I’ll point out three of these steps here:
#2 Identifying top user tasks
By doing lots of research: focus groups sessions, surveys, analytics, interviews and top task survey.
#4 Bringing goals, user tasks and the core message together
People from different parts of the organization were paired. Working in pairs they identify ways in, core content, and ways out.
A clear role for the editor and every one else involved. A key factor for the success I think is the way the content responsibilities are organized: the departments do not own the content, they’re sources.
Also whether to find out if (new) content should be added to the website or not, 5 questions have to be answered:
1. Who’s the target audience?
2. Does this content cover some need or task for this target audience? Which?
3. Does this content cover a strategic goal for The Cancer Society? Which?
4. Describe how you imagine this content will be found and used by the user
5. Why is the website the right channel for this content
Here is some more material:
– A simple template sheet for the Core model Netlife uses to prioritize content
– How pair writing is done at Netlife
Content strategy and design
For me #CSForum13 emphasized that it takes two to tango; it was a feast of recognition, we are dealing with the same challenges. More ever #CSForum13 showed me that besides being the content or design expert, we have to be experts in organizational and team dynamics too.
By using collaborative methods and tools, chances are people and organizations are more committed and will change. It’s a more service design way of working, something we could take into account more in our projects.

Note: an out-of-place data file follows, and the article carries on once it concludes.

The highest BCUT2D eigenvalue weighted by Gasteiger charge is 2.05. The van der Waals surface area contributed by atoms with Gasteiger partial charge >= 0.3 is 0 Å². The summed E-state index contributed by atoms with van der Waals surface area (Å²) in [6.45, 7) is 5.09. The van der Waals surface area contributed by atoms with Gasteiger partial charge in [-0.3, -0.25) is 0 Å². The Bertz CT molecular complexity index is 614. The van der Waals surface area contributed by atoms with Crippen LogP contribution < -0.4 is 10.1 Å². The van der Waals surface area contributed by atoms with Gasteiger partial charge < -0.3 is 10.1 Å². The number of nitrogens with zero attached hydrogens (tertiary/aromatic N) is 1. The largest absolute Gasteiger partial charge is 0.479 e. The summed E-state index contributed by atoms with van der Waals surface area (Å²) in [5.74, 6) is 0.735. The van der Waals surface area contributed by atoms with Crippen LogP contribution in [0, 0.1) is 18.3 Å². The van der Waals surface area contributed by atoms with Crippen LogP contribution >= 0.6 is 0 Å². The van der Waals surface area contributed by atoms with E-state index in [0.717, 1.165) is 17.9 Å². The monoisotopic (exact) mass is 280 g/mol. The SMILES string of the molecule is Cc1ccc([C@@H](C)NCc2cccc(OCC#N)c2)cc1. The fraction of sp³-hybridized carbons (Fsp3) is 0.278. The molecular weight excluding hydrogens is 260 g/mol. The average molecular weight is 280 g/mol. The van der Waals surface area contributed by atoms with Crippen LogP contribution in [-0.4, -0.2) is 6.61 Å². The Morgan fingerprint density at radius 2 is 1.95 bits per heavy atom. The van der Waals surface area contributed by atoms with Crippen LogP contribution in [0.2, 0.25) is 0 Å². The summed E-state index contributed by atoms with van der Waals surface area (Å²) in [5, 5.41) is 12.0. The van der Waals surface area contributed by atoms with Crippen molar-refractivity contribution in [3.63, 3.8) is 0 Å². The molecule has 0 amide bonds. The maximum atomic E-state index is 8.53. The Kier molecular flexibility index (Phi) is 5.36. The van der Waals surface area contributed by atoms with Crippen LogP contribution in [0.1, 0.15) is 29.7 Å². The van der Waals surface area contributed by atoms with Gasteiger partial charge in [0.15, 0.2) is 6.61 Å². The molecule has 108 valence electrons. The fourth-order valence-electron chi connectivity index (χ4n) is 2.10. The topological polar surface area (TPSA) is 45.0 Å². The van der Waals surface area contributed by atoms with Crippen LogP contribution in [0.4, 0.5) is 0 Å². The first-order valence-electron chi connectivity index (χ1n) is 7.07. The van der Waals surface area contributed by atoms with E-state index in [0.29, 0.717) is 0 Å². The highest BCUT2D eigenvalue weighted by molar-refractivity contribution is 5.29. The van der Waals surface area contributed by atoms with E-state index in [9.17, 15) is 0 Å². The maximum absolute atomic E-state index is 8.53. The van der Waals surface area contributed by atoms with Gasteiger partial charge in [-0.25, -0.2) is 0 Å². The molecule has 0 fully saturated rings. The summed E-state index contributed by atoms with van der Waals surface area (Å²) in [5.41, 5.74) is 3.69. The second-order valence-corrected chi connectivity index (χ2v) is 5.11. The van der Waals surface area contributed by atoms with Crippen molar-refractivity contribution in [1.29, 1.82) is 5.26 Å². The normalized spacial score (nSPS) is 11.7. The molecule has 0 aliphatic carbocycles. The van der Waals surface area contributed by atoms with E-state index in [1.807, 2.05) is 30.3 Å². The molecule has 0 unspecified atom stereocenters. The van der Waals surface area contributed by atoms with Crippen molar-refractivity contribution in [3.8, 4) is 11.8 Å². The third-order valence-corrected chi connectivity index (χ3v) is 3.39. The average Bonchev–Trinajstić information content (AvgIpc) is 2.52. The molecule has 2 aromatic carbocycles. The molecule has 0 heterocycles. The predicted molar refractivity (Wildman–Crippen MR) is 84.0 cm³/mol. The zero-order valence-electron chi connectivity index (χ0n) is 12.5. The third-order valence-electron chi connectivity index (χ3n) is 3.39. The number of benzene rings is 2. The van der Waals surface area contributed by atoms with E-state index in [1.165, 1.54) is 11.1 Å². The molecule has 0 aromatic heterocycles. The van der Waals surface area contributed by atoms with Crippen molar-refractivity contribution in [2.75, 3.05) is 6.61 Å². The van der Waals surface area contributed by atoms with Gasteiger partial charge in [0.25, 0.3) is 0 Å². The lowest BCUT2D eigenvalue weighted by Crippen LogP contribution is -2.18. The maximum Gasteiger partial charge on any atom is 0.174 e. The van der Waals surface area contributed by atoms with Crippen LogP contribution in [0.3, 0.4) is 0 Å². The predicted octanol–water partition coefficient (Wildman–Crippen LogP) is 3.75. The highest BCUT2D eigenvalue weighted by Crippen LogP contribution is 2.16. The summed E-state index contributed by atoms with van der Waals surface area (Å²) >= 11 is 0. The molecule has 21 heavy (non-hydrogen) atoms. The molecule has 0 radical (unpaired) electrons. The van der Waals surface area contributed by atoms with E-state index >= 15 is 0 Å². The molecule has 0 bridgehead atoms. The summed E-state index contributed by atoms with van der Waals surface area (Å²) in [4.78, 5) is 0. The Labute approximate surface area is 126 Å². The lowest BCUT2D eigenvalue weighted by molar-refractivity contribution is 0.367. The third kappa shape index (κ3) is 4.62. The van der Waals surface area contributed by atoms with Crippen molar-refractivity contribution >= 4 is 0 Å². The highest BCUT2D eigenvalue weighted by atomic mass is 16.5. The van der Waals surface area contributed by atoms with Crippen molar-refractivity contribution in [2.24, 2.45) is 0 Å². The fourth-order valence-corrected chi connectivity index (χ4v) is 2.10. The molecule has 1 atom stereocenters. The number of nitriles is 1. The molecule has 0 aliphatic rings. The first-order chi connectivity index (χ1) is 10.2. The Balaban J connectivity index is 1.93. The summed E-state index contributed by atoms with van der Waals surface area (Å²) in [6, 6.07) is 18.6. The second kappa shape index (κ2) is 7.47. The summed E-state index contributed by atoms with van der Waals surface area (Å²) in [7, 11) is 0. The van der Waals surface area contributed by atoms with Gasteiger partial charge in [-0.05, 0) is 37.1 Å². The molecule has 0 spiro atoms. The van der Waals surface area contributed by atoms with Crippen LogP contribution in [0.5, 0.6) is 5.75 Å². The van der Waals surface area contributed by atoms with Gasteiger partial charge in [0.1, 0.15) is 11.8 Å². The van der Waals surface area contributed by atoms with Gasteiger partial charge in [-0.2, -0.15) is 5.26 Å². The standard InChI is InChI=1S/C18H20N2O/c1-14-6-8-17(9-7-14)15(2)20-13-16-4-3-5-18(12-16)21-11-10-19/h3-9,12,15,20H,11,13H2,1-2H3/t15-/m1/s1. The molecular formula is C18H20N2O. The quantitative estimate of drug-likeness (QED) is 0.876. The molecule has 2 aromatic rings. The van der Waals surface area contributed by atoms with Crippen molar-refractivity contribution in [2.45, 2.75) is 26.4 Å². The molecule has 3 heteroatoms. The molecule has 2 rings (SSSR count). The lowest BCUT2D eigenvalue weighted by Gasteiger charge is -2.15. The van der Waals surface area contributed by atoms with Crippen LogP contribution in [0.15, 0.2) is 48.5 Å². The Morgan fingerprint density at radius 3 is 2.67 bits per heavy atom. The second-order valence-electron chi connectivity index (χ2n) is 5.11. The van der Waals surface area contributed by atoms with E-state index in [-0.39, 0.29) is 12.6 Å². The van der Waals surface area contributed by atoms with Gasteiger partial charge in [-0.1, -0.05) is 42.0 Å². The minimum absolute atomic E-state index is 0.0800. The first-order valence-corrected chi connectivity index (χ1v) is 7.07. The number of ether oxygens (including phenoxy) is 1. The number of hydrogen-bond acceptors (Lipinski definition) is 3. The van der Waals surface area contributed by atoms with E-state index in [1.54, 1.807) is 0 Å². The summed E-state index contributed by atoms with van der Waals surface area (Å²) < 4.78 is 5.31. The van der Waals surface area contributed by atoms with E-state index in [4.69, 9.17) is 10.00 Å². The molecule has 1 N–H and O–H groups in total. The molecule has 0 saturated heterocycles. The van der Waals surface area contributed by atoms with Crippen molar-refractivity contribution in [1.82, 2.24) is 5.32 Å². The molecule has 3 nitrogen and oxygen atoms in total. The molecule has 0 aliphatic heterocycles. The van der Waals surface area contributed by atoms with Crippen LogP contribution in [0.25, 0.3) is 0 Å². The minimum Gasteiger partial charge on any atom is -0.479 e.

I’m curious, what collaborative method or tool works best for you to help clients to focus, take direction and making the right choices?
One last thing, I really recommend the video recap about #csforum13 from the organizers @vapamedia and @mrsmuirs, do check it out: CS Forum 2013 – Corner Stones of Online Content
And off course take a look at the awesome presentations, my top 3 besides the ones I mentioned above:
- Visual Storytelling at General Electric by Katrina Craigwell (@kcraigwell)
Unbelievable inspiring and impressive best practices of how GE content pops up everywhere, in very different formats on every imaginable platform
- Content Strategy for Slow Experiences by Margot Bloomstein (@mbloomstein)
Great examples about vision and values of companies reflected in the content. Fast is not always better. Users can appreciate slow experiences: they’re engaged, anticipating, creating memories. It leads to higher conversions…
- Content Strategy Overdrive — Accelerating Editorial at AutoTrader.com by Scott Markle (@smarkle)
If you should have the preconception that cars are just a boy thing, think again: The content on autotrader.com with 18 miljon unique visitors per month, is tailored to different user groups, like women who make 60% of car buying decisions. That’s why there are a lot of female hosts in car review videos.
I love to hear from you!
Anouschka Scholten – @anous